|Publication number||US7434779 B2|
|Application number||US 11/341,722|
|Publication date||Oct 14, 2008|
|Filing date||Jan 27, 2006|
|Priority date||Jan 28, 2005|
|Also published as||CA2596086A1, CA2596086C, CN101389235A, CN101389235B, DE602006021403D1, EP1861646A2, EP1861646A4, EP1861646B1, US20060169934, WO2006081489A2, WO2006081489A3, WO2006081489A8|
|Publication number||11341722, 341722, US 7434779 B2, US 7434779B2, US-B2-7434779, US7434779 B2, US7434779B2|
|Inventors||Albert A. Werth|
|Original Assignee||Twin Bay Medical, Inc.|
|Export Citation||BiBTeX, EndNote, RefMan|
|Patent Citations (17), Non-Patent Citations (2), Referenced by (3), Classifications (8), Legal Events (4)|
|External Links: USPTO, USPTO Assignment, Espacenet|
This application claims priority of U.S. provisional application Ser. No. 60/648,089 filed on Jan. 28, 2005.
This invention relates to a conduit clamp for selectively opening and closing a pathway in resilient tube.
Flexible tubing made of plastic or rubber is widely used in the medical, pharmaceutical, biopharmaceutical, food and beverage, and other laboratory environments. In many instances during the conveying of fluids through the flexible tubing, it is desirable to close and stop the flow of the fluid through the tube. Conduit clamps in the prior art contained undesirable features. Conduit clamps in the prior art have outer body features with sharp edges, these have the potential for snags, scratches or punctures. This may cause plastic bio-bags to be damaged. The sharp corners can cut or damage the bags in transit. Many clamps of the prior art require that the clamp be installed onto the tube only at the ends which required the clamp being threaded from the-end of the tube to its desired location. This procedure can only occur before the tube is assembled to the solution container and not when the tube is completely assembled in place. Further, when the prior art clamp fails to operate properly or is damaged during use the tubing must be removed from the fittings to replace clamp. Other undesirable features include difficulty to lock the clamp into the closed position and difficulty to pry the clamp open again. The prior art clamp also contains ratchet type closures that have a tendency for untimely or unwanted release. It is therefore desirable to provide a conduit clamp that can be installed onto a flexible tube at anytime and easily opened and closed with only a push button finger pressure without unwanted openings.
It is the intent of the present invention to address the aforementioned concerns. The present invention is a conduit clamp for selectively restricting or closing a fluid path in a flexible tube. The conduit clamp is a two-piece construction having an upper member and a lower member pivotally connected together at a pivot point for moving the upper member between an open and closed position. The upper and lower members are separable and connectable at the pivot point for assembly and disassembly of the conduit clamp on the tube. The lower member forms a through trough for receiving a segment of the tube therein. The upper member has a center projection for closing the fluid path of the tube when the upper member is pivotally moved to the closed position.
In another aspect of the invention the upper member and lower member have means for locking the upper member in the closed position.
In yet another aspect of the invention, the means for locking the upper member in the open or closed positions include a rocker arm integrally formed in side walls of the lower member. The rocker arm is surrounded by a gap along most of its periphery and a protuberance on an exterior surface of the upper member for disposition in a portion of the gap when the upper member is locked in the open or closed positions. The rocker arm also provides means for releasing the upper member from the closed and locked position, in that the rocker arm can be manually depressed at one end to flex the opposing end of the rocker arm to release the protuberance from the gap.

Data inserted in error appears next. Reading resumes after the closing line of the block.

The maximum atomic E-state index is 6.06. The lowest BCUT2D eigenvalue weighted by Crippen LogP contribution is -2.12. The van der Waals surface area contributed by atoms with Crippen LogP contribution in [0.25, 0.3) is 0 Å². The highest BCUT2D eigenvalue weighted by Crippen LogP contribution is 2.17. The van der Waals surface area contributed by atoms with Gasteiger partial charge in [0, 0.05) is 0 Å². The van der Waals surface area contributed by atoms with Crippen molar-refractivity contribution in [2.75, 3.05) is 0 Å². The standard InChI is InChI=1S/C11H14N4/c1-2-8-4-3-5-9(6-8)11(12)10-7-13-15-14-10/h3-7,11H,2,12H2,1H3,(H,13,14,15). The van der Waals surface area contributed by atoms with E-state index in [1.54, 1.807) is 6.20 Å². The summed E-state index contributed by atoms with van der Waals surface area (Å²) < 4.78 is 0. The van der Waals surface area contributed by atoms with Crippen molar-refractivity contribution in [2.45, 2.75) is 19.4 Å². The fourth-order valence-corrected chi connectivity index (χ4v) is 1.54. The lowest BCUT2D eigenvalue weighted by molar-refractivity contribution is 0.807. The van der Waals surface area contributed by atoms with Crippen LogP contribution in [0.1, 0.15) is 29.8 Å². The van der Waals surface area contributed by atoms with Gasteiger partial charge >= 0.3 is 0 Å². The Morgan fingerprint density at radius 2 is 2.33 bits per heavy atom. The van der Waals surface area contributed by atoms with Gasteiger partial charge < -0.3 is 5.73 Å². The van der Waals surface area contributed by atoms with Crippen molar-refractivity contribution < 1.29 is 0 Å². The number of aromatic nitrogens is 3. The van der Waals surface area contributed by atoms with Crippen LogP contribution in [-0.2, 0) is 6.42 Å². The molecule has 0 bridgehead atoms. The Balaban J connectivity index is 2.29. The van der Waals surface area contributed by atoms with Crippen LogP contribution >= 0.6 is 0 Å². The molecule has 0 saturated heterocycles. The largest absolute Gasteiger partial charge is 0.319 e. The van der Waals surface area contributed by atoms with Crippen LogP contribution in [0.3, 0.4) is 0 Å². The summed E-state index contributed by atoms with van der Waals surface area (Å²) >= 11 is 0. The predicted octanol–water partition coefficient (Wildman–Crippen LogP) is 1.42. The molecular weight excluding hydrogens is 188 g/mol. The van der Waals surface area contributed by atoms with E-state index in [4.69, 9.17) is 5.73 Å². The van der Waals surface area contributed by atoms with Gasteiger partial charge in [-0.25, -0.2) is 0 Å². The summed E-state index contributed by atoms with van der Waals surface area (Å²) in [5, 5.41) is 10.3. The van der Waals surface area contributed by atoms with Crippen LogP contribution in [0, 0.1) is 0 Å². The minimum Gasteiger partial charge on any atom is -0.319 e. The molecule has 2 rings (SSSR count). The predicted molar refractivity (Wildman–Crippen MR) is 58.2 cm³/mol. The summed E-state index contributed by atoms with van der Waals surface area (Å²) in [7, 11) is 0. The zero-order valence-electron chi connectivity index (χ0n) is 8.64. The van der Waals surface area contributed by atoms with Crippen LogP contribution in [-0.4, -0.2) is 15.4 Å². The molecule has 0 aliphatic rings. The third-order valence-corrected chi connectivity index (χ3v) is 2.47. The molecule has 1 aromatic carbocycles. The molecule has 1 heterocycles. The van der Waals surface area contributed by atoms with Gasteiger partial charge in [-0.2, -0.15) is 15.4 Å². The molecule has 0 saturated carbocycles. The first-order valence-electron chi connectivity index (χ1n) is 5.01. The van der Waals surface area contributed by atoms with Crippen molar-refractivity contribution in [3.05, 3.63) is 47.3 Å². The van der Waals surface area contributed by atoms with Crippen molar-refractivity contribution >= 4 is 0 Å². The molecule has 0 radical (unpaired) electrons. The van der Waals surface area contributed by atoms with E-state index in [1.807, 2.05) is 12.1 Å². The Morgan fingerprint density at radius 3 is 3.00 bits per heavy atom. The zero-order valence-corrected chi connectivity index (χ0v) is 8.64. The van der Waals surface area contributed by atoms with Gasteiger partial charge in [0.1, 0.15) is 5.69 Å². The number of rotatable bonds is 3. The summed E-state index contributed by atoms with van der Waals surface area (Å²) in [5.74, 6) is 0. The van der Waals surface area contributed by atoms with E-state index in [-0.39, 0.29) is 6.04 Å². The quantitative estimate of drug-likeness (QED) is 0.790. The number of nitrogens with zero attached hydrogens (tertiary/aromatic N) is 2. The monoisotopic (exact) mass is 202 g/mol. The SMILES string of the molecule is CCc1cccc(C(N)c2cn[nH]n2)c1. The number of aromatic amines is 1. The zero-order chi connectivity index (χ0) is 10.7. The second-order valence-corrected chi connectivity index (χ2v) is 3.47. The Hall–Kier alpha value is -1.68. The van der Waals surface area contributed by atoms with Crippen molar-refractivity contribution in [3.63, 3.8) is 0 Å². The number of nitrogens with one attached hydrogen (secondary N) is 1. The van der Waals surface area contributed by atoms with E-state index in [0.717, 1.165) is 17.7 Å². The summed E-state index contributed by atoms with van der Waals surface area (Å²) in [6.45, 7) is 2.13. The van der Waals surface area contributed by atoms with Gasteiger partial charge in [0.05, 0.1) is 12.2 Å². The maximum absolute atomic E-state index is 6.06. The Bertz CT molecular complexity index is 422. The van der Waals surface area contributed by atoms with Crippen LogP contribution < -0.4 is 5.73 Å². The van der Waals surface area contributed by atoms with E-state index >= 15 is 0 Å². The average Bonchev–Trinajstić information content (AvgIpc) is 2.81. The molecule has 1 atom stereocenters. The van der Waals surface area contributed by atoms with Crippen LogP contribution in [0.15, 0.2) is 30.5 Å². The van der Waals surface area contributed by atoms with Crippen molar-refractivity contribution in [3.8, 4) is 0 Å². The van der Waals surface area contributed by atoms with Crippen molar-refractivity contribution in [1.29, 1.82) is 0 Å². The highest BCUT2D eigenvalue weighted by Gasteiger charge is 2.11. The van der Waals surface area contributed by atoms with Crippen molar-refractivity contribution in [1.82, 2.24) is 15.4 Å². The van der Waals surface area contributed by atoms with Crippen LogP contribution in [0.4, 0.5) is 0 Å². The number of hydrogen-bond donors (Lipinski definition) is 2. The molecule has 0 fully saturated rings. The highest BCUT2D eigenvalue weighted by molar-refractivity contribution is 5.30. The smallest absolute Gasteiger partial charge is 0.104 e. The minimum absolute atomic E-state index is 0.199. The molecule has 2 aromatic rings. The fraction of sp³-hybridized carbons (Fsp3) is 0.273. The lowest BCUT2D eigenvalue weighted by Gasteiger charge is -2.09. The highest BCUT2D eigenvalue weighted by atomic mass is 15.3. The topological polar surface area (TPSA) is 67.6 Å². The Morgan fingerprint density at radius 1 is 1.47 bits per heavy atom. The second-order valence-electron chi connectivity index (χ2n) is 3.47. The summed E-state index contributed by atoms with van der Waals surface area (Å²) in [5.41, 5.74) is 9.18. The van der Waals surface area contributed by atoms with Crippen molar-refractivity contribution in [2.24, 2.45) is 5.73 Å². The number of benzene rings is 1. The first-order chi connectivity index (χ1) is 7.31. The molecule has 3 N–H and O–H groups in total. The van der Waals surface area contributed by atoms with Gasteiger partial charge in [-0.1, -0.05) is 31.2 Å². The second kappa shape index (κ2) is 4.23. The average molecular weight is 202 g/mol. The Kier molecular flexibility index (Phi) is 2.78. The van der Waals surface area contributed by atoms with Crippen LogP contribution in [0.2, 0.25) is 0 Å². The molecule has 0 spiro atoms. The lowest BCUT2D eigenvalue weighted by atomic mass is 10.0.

The description herein makes reference to the accompanying drawings wherein like reference numerals refer to like parts throughout the several views, and wherein:
The assembled conduit clamp is shown in
The upper member 12 has essentially a U-shaped configuration with an upper surface 16 and two side walls 20. The exposed upper surface 16 of the upper member 12 has a shallow impression 18 defining a space for placement of a finger or thumb when closing the conduit clamp 10. The upper member 12 has a pivot end 22 with a cylindrical formation 22. The pivot end 22 is the point of connection of the upper and lower members 12, 14 respectively. The cylindrical pivot end 22 is integrally connected to the upper surface 16 by an integral undulated portion 25 that provides strength to the upper member 12. The undulated portion 25 allows the upper member 12 to move forward when heavier tubing 100 is being clamped and closed. The undulated portion 25 allows the upper member 12 to self-adjust to provide a complete closing of the fluid path even when the walls of the tube 100 are thick.
Each lateral end 24 of the cylindrical pivot end 22 is adjacent to a side wall 20. A conical-shaped or cylindrical-shaped lobe 24 is formed on each end of the cylindrical pivot end 22. The lobes 24 extend laterally beyond the side walls 20 for connection to the lower member 14 as discussed hereinafter.
The lobes 24 have a cutout 27 to define the range of pivotal rotation allowed for the upper member 12 relative to the lower member 14. The lower member 14, as will be discussed hereinafter, has corresponding apertures 63 sized for lockingly receiving the lobes 24 therein. The apertures 63 will preferably have a small projection 65 extending into the apertures 63. The projection 65 moves within the boundaries of the cutout 27 in the lobes 24 to limit the pivotal rotation of the upper member 12 relative to the lower member 14. The lower member 14 is shown in phantom on